Inflight meals on JetStarThe last airline on my list was VietJet from Hue back to Hanoi. VietJet is a true ultra low-cost carrier, cramming 230 tightly pitched seats onto a current-generation Airbus A321 and offering base fares under US$5 (about US$30 after tax).

Its website is, by far, the least elegant of the three and is in desperate need of modernization. I opted for the “Eco” fare that includes 7kg of cabin baggage, and added on an exit row seat assignment for 99,000 VND (roughly US$4), a 20kg checked bag for 192,500 VND (~US$8), and a ticket for the VietJet-branded shuttle bus into Hanoi for 39,600 VND (~US$1.70).

Vietjet at the gateThe inbound aircraft for my flight was operating about 40 minutes late, but passengers were kept informed of this delay at the airport. VietJet has a reputation for cancelling flights with low load factors and stranding passengers for hours, but for better or worse this flight was packed.

Boarding via buses and airstairs was mostly smooth and I found my exit row seat.


The “Skyboss” bulkhead row looked to provide decent legroom, but all other rows on this dense A321 were incredibly tight like I had never seen before. The $4 I spent for the exit row was an absolute no brainer, as I barely fit in other seats that I tried out during the flight.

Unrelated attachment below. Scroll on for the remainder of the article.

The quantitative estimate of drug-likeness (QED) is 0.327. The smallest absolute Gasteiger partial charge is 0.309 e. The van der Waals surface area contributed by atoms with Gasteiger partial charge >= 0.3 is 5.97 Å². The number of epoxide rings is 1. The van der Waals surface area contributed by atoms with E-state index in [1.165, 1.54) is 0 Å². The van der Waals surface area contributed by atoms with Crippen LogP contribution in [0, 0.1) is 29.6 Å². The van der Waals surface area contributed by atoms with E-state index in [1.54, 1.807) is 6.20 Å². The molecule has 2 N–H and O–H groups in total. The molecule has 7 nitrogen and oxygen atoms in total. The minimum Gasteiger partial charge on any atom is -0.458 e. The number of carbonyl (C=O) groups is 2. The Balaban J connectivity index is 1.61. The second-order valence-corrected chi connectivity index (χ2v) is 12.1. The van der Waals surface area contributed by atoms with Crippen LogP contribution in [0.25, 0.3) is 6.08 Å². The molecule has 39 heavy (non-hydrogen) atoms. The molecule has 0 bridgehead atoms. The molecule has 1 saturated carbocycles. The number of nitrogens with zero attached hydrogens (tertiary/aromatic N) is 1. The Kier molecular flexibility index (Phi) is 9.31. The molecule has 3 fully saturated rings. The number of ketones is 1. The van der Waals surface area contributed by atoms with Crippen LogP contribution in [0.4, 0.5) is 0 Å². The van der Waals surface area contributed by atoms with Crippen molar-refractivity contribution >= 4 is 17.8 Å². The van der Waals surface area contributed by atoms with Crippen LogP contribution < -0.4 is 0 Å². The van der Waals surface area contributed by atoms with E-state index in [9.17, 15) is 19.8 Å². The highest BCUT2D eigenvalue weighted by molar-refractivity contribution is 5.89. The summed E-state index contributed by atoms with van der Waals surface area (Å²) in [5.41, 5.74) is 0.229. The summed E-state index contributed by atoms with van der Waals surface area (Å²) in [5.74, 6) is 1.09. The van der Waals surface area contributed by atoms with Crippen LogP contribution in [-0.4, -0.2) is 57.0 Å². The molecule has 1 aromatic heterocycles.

I noticed that a few other Americans on the flight moved to the exit row once in-flight as they simply didn’t fit in their row. I selected seat 12A, providing “unlimited” legroom. The other two seats in that row, however, had the regular tight legroom, so be careful when selecting an exit row seat.

VietJet did not offer any sort of pre-order meal service in the booking flow, and I didn’t see the post-booking email offering this, but a menu on board the aircraft made it seem like meals were indeed available for purchase.

I did not notice a meal or drink service offered on the flight, but I may have simply missed it. The flight was otherwise uneventful, a true ULCC experience.

Menu on Vietjet flightAs the Vietnamese airline space further grows and differentiates, it will be fascinating to see which airlines really take off, which find their sweet spot, and which are left behind.

I would fly any of these three airlines again, but foreigners who may not know what they’re getting into with VietJet may be in for a surprise if they don’t book an extra legroom seat.

All images are credited to the author, Jason Rabinowitz